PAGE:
The Zumbro has seen four major floods since 2000 in a pattern of more frequent, powerful flooding, said Strauss.
And yet even as the floods continue, the word “Zumbro” pops up 173 times in the 694-page Destination Medical Center Development plan, in some cases referring to hopes that the river could be used as a recreational amenity.
Patrick Seeb, of the DMC’s Economic Development Agency, spent years thinking about the Mississippi River corridor through St. Paul as executive director of the St. Paul Riverfront Corporation. The Zumbro has advantages over the Mississippi, he said. It isn’t crowded with industrial uses along the downtown riverfront, nor does it have a large rail network alongside it.
“There is access to the riverfront in a way that wasn’t true in St. Paul 20-plus years ago,” said Seeb. Miles of paved bike trails run through Rochester along the South Fork of the Zumbro and two large creeks that feed into it.
Nice Ride Minnesota will soon offer bike rentals here, in hopes that some of the city’s 2 million annual visitors will explore the waterfront by bike.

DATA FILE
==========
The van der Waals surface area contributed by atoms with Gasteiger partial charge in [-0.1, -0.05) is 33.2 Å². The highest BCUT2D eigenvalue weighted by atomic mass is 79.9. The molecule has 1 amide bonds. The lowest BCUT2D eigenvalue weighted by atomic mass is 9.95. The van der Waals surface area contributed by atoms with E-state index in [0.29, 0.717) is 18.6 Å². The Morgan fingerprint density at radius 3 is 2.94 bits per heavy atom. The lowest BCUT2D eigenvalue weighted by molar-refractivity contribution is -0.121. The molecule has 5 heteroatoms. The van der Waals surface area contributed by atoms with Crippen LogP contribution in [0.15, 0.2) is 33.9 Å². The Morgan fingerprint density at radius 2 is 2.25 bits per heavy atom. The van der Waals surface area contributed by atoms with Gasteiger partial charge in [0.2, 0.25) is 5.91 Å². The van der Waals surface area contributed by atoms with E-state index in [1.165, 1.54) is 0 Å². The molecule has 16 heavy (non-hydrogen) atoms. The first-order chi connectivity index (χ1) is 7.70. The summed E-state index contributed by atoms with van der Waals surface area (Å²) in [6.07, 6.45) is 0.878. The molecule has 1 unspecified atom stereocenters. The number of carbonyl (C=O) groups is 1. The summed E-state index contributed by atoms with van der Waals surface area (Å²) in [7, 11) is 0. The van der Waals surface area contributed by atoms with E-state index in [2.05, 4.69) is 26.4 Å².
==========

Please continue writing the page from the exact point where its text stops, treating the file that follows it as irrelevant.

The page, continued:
Seeb doesn’t see the DMC project changing the flood-control walls that direct the Zumbro through much of downtown, but he said there’s room for incremental changes that would make the river more accessible.
Across much of downtown Rochester — from the spot where the Zumbro passes under Broadway to Silver Lake — there are just six spots where it’s possible to walk to the river’s edge. Half of those are plain-looking ramps that seem like an afterthought.
Seeb cautioned that building a flight of steps or some other approach to the river from the top of the flood-control walls would come with a big price tag, so it’s unclear whether that will happen.
The idea of building toward the river wasn’t popular in Rochester just 30 years ago, Seeb said, and that was true in other riverfront cities as well.
“You can date developments based on their relationship to the river,” Seeb said. “It’s a pattern that cities sort of turned their backs to the river, especially post-flood situations where the river was this enemy of the city.”
Paddling the river